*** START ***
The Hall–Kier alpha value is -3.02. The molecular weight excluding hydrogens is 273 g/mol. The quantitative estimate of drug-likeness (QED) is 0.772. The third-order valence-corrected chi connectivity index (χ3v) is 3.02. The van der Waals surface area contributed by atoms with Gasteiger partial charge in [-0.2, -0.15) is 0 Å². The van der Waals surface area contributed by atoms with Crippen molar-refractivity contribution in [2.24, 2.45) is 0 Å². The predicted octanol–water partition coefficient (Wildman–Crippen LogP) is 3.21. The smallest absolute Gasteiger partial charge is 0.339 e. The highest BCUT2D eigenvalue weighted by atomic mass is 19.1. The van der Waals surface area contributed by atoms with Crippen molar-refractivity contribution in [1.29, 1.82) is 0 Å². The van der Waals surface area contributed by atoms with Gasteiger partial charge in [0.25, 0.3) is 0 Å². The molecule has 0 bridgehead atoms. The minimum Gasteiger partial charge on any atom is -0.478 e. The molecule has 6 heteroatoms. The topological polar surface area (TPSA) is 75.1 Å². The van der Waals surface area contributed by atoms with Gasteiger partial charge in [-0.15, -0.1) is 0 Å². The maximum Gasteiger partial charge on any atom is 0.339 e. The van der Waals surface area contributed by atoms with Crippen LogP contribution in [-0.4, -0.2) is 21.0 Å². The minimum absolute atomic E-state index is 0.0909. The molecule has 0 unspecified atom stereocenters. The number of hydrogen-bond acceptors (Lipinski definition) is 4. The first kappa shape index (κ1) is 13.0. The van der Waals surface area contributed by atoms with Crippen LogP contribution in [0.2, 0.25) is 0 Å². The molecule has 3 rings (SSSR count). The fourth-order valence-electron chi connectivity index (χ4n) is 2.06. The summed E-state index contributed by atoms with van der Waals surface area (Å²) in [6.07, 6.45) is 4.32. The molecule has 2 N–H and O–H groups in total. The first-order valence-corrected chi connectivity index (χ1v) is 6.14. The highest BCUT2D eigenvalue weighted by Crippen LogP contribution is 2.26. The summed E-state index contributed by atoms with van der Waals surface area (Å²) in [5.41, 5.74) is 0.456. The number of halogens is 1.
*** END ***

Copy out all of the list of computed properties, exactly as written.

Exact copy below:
The Hall–Kier alpha value is -3.02. The molecular weight excluding hydrogens is 273 g/mol. The quantitative estimate of drug-likeness (QED) is 0.772. The third-order valence-corrected chi connectivity index (χ3v) is 3.02. The van der Waals surface area contributed by atoms with Gasteiger partial charge in [-0.2, -0.15) is 0 Å². The van der Waals surface area contributed by atoms with Crippen molar-refractivity contribution in [2.24, 2.45) is 0 Å². The predicted octanol–water partition coefficient (Wildman–Crippen LogP) is 3.21. The smallest absolute Gasteiger partial charge is 0.339 e. The highest BCUT2D eigenvalue weighted by atomic mass is 19.1. The van der Waals surface area contributed by atoms with Crippen molar-refractivity contribution in [1.29, 1.82) is 0 Å². The van der Waals surface area contributed by atoms with Gasteiger partial charge in [0.25, 0.3) is 0 Å². The molecule has 0 bridgehead atoms. The minimum Gasteiger partial charge on any atom is -0.478 e. The molecule has 6 heteroatoms. The topological polar surface area (TPSA) is 75.1 Å². The van der Waals surface area contributed by atoms with Gasteiger partial charge in [-0.15, -0.1) is 0 Å². The maximum Gasteiger partial charge on any atom is 0.339 e. The van der Waals surface area contributed by atoms with Crippen LogP contribution in [-0.4, -0.2) is 21.0 Å². The minimum absolute atomic E-state index is 0.0909. The molecule has 0 unspecified atom stereocenters. The number of hydrogen-bond acceptors (Lipinski definition) is 4. The first kappa shape index (κ1) is 13.0. The van der Waals surface area contributed by atoms with Crippen LogP contribution in [0.2, 0.25) is 0 Å². The molecule has 3 rings (SSSR count). The fourth-order valence-electron chi connectivity index (χ4n) is 2.06. The summed E-state index contributed by atoms with van der Waals surface area (Å²) in [6.07, 6.45) is 4.32. The molecule has 2 N–H and O–H groups in total. The first-order valence-corrected chi connectivity index (χ1v) is 6.14. The highest BCUT2D eigenvalue weighted by Crippen LogP contribution is 2.26. The summed E-state index contributed by atoms with van der Waals surface area (Å²) in [5.41, 5.74) is 0.456. The number of halogens is 1.